The next item on the Planning Board’s agenda was Visum’s “510 MLK” affordable housing proposal for 510 West State/West Martin Luther King Jr. Street in Ithaca’s West End. This project has had a major design overhaul since its first submission in 2019. Visum and its partners propose removing the one‐story commercial building fronting on State Street and a two‐story wood-frame house fronting on West Seneca, replacing them with a 60,953 SF building that’s four stories at the back (West Seneca) and five stories at the front (West State). Plans call for 57 dwelling units affordable to households making 50‐ to 80‐percent area median income, community spaces, indoor bike parking, and 942 square feet of retail space fronting State Street.
This is going to another rather complicated review for the Planning Board. The 0.413‐acre project site comprises two tax parcels and has frontage on W. State, N. Corn, and W. Seneca Streets and is in two zoning districts: CBD‐52, in which the maximum height is 52 feet, and B‐2d, in which the maximum height is 40 feet. This is subject to Downtown Design Guidelines and will probably require a zoning area variance.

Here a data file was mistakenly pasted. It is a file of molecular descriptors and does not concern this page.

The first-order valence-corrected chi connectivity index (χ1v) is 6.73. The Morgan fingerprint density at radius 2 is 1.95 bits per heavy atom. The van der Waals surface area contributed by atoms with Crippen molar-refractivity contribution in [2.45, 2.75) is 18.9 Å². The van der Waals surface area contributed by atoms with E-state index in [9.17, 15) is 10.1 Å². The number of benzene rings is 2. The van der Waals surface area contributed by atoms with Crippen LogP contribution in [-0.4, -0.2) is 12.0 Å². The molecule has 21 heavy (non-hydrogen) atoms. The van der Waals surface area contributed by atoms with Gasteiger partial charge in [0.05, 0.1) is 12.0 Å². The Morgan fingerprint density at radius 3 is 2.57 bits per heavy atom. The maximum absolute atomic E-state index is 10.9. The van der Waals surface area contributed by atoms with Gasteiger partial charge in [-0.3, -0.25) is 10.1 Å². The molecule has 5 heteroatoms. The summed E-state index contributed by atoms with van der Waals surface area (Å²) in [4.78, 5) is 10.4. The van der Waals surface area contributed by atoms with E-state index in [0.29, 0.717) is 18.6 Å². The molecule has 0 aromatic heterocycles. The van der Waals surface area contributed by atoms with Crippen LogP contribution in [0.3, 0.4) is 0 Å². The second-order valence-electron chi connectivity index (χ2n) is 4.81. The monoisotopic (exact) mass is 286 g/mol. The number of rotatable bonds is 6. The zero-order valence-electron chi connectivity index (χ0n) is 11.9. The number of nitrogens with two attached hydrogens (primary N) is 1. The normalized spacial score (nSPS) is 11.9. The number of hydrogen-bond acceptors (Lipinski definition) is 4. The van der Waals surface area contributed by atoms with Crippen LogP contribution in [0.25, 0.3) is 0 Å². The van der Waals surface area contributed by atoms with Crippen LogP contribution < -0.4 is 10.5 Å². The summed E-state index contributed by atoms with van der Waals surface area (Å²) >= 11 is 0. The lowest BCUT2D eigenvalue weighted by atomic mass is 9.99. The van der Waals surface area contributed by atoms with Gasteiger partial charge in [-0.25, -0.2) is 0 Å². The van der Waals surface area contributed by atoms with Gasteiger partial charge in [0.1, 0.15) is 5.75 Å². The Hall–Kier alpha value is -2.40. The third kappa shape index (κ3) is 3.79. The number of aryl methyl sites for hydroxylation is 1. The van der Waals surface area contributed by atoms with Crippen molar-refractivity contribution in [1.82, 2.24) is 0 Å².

The project has been the subject of some controversy, as a number of neighbors spoke out against the plans last month. The board has been mixed on the proposal; they’re certainly warm to the idea of affordable housing on the block, but acknowledge that because the area is transitioning towards a denser environment, it stands out, especially with its unusual footprint. The board is trying to figure out “reasonable and possible” to satisfy concerned parties without killing the proposal.
In contrast to the opposition last month, four letters were received to the board speaking in support of the project, noting its density is a plus in a walkable neighborhood and that the affordable housing is sorely needed in the city of Ithaca. A couple nearby business owners (a yoga studio and Gimme! Coffee) had questions and concerns with noise and construction impacts, but otherwise were not explicitly opposed or in favor.
The project team came in with a new shadow study per the board’s request, and there noticeable shadow impacts with both a four-story rear and a three-story rear. Renders presented by STREAM Collaborative’s Brandon Ebel also showed revised a West Seneca facade with an architectural “lip” above the first floor and increased detail with the façade and juliet balconies, which the board called an improvement. Some concerns were raised about parking. The site largely does not require parking spaces, but a transportation demand management plan will be needed.